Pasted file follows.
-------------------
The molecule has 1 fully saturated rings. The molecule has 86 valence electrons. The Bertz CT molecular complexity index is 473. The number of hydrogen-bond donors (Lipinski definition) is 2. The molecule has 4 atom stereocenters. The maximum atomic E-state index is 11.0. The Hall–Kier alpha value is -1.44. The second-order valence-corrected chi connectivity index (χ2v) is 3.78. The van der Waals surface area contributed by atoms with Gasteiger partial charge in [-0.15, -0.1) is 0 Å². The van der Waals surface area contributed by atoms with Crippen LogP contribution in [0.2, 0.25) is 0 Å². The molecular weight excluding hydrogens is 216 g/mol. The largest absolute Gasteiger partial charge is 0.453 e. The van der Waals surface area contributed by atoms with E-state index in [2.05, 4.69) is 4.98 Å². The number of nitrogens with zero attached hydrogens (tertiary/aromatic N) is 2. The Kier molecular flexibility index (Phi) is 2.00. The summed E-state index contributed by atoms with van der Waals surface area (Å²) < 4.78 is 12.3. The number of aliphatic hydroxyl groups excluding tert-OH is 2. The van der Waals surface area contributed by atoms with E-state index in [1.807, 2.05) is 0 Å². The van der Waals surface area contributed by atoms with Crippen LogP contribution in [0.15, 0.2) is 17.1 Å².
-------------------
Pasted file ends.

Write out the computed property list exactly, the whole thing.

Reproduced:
The molecule has 1 fully saturated rings. The molecule has 86 valence electrons. The Bertz CT molecular complexity index is 473. The number of hydrogen-bond donors (Lipinski definition) is 2. The molecule has 4 atom stereocenters. The maximum atomic E-state index is 11.0. The Hall–Kier alpha value is -1.44. The second-order valence-corrected chi connectivity index (χ2v) is 3.78. The van der Waals surface area contributed by atoms with Gasteiger partial charge in [-0.15, -0.1) is 0 Å². The van der Waals surface area contributed by atoms with Crippen LogP contribution in [0.2, 0.25) is 0 Å². The molecular weight excluding hydrogens is 216 g/mol. The largest absolute Gasteiger partial charge is 0.453 e. The van der Waals surface area contributed by atoms with E-state index in [2.05, 4.69) is 4.98 Å². The number of nitrogens with zero attached hydrogens (tertiary/aromatic N) is 2. The Kier molecular flexibility index (Phi) is 2.00. The summed E-state index contributed by atoms with van der Waals surface area (Å²) < 4.78 is 12.3. The number of aliphatic hydroxyl groups excluding tert-OH is 2. The van der Waals surface area contributed by atoms with E-state index in [1.807, 2.05) is 0 Å². The van der Waals surface area contributed by atoms with Crippen LogP contribution in [0.15, 0.2) is 17.1 Å².